Leadership is about making choices.
Some of you are engaged in the art of starting new enterprises. As you begin, you face important decisions.
- What business are we really in?
- Who is our audience?
- What else is out there?
I recently flew into San Francisco to visit with social and spiritual entrepreneurs, Gordon and Leanne Wohlers. Gordon and Leanne are engaged in a very challenging field and I wanted to treat them to something special. So we headed over to a restaurant Leanne had heard about in North Beach called The Stinking Rose. It was there that we learned something about the power of focus.
The Stinking Rose is a restaurant that loves garlic. Loves.
We began our evening with an appetizer called a “bagna calda” which is a dip of garlic cloves, olive oil, and a hint of anchovy all soaking in a hut tub.
We ordered three dishes. The first dish was a Zuppa di Pesco which is a soup comprised of mussels, crab, fresh fish, calamari, and shrimp in a spicy tomato and brodetto in a garlic sauce.
The second dish was a Chicken asparagus pasta which included fettuccini, roasted tomatoes, garlic, and pine nuts.
The third dish was a garlic prime rib –served medium rare– infused with garlic and basted in garlic served with a side of garlic mashed potatoes and a creamy spinach.
Are you smelling a theme? Everything on the menu had garlic. The text at the bottom of the menu read:
“We season our garlic with a little bit of food.”
Talk about focus.
Have you ever wondered how narrow or broad your range of products or services should be? If you’re starting a cafe do you feel like you have to cater to multiple audiences? If you’re starting a new church do you feel like you have to offer all the programs and services of those larger churches? If you’re a photographer, do you feel that you have to take any job that involves photography, even if it’s not your speciality? Whatever business or movement you are starting, the Stinking Rose is instructive.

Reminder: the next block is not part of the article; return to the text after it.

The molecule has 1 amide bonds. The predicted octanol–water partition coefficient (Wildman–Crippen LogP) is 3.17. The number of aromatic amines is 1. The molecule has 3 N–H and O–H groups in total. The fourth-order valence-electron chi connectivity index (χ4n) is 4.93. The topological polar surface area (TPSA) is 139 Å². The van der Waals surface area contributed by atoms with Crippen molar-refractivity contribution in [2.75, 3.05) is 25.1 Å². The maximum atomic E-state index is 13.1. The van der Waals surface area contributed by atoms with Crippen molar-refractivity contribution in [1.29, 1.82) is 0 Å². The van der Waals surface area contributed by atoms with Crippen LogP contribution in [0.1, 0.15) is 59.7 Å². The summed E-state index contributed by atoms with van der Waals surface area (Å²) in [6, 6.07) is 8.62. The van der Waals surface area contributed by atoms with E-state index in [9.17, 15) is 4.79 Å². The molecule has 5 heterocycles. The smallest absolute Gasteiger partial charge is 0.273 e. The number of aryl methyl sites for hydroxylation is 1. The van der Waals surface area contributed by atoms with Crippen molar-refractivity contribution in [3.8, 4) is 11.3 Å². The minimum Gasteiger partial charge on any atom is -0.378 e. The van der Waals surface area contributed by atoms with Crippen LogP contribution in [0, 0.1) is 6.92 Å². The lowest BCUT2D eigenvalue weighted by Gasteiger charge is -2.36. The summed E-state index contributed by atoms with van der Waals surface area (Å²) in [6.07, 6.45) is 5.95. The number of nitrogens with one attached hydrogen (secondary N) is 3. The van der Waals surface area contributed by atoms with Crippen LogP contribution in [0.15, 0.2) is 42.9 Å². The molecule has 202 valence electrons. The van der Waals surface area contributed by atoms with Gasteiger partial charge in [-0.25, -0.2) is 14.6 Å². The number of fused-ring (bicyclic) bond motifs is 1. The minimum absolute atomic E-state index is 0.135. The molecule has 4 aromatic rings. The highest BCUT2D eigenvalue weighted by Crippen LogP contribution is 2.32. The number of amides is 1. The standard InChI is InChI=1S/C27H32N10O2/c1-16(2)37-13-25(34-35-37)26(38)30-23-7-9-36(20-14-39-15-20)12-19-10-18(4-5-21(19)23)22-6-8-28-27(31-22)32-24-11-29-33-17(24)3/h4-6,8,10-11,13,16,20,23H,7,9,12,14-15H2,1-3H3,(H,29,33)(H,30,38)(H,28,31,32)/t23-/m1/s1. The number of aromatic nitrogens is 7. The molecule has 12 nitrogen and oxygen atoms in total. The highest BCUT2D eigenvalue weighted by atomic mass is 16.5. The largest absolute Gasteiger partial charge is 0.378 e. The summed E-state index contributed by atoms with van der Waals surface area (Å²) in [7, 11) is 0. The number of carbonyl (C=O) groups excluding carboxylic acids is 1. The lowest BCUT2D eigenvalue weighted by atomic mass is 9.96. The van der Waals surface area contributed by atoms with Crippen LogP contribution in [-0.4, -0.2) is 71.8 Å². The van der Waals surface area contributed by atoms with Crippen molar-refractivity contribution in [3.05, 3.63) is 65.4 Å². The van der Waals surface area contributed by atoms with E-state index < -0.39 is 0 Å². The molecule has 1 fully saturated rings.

Imagine those early meetings when the idea of a garlic restaurant was first discussed. I can hear the objections…
- What about those people who don’t like garlic?
- Does every dish on our menu need garlic?
- Won’t people mind if they leave smelling like garlic?
- Would it kill us to have one dish without garlic?
But focus brings clarity. Once the focused vision to launch a restaurant that specialized in garlic was birthed, it shaped everything.
Q: Who is the audience?
A: Everyone who obsesses over garlic.
Q: What should we have on the menu?
A: Garlic with food on it!
Q: What about the people who don’t love garlic?
A: There are many, many other restaurant choices for them. But how many restaurants exist specifically for people who love garlic?
Q: Does everything need garlic?
A: Of course we can create dishes without garlic, but why? We are The Stinking Rose.
Whatever your enterprise, consider the exercise of focusing …and focusing until the thing you seek to do becomes really clear.
Focus helps you know who you are and what you are all about. It helps you make decisions because of the clarity it brings.
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